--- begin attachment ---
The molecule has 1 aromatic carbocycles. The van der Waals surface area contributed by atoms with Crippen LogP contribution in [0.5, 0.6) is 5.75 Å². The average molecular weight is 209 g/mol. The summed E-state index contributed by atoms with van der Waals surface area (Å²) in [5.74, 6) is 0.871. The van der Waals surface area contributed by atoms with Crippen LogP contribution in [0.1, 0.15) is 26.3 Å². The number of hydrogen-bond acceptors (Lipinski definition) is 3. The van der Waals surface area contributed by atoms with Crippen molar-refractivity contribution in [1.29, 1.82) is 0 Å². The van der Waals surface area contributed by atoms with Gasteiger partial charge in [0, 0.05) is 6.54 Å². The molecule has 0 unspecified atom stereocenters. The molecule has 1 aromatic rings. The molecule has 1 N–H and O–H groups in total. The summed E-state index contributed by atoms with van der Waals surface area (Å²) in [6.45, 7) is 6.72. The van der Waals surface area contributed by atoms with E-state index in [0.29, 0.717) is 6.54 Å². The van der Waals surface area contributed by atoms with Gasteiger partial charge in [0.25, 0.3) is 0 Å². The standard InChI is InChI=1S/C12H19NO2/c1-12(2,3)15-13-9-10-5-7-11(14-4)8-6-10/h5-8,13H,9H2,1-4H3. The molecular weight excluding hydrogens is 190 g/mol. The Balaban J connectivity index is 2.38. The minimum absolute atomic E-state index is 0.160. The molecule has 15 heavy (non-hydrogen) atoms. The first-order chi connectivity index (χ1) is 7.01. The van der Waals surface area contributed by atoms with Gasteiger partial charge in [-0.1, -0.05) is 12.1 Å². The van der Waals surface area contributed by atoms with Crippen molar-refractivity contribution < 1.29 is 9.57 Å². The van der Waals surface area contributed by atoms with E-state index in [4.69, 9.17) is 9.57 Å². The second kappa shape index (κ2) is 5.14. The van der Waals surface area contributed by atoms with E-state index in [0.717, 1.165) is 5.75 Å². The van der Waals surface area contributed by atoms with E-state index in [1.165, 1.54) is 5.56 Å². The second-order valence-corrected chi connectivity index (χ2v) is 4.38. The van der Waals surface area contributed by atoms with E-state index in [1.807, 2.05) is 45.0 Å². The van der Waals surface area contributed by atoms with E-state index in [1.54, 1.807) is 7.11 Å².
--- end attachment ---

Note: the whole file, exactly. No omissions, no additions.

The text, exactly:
The molecule has 1 aromatic carbocycles. The van der Waals surface area contributed by atoms with Crippen LogP contribution in [0.5, 0.6) is 5.75 Å². The average molecular weight is 209 g/mol. The summed E-state index contributed by atoms with van der Waals surface area (Å²) in [5.74, 6) is 0.871. The van der Waals surface area contributed by atoms with Crippen LogP contribution in [0.1, 0.15) is 26.3 Å². The number of hydrogen-bond acceptors (Lipinski definition) is 3. The van der Waals surface area contributed by atoms with Crippen molar-refractivity contribution in [1.29, 1.82) is 0 Å². The van der Waals surface area contributed by atoms with Gasteiger partial charge in [0, 0.05) is 6.54 Å². The molecule has 0 unspecified atom stereocenters. The molecule has 1 aromatic rings. The molecule has 1 N–H and O–H groups in total. The summed E-state index contributed by atoms with van der Waals surface area (Å²) in [6.45, 7) is 6.72. The van der Waals surface area contributed by atoms with E-state index in [0.29, 0.717) is 6.54 Å². The van der Waals surface area contributed by atoms with Gasteiger partial charge in [0.25, 0.3) is 0 Å². The standard InChI is InChI=1S/C12H19NO2/c1-12(2,3)15-13-9-10-5-7-11(14-4)8-6-10/h5-8,13H,9H2,1-4H3. The molecular weight excluding hydrogens is 190 g/mol. The Balaban J connectivity index is 2.38. The minimum absolute atomic E-state index is 0.160. The molecule has 15 heavy (non-hydrogen) atoms. The first-order chi connectivity index (χ1) is 7.01. The van der Waals surface area contributed by atoms with Gasteiger partial charge in [-0.1, -0.05) is 12.1 Å². The van der Waals surface area contributed by atoms with Crippen molar-refractivity contribution < 1.29 is 9.57 Å². The van der Waals surface area contributed by atoms with E-state index in [4.69, 9.17) is 9.57 Å². The second kappa shape index (κ2) is 5.14. The van der Waals surface area contributed by atoms with E-state index in [0.717, 1.165) is 5.75 Å². The van der Waals surface area contributed by atoms with E-state index in [1.165, 1.54) is 5.56 Å². The second-order valence-corrected chi connectivity index (χ2v) is 4.38. The van der Waals surface area contributed by atoms with E-state index in [1.807, 2.05) is 45.0 Å². The van der Waals surface area contributed by atoms with E-state index in [1.54, 1.807) is 7.11 Å².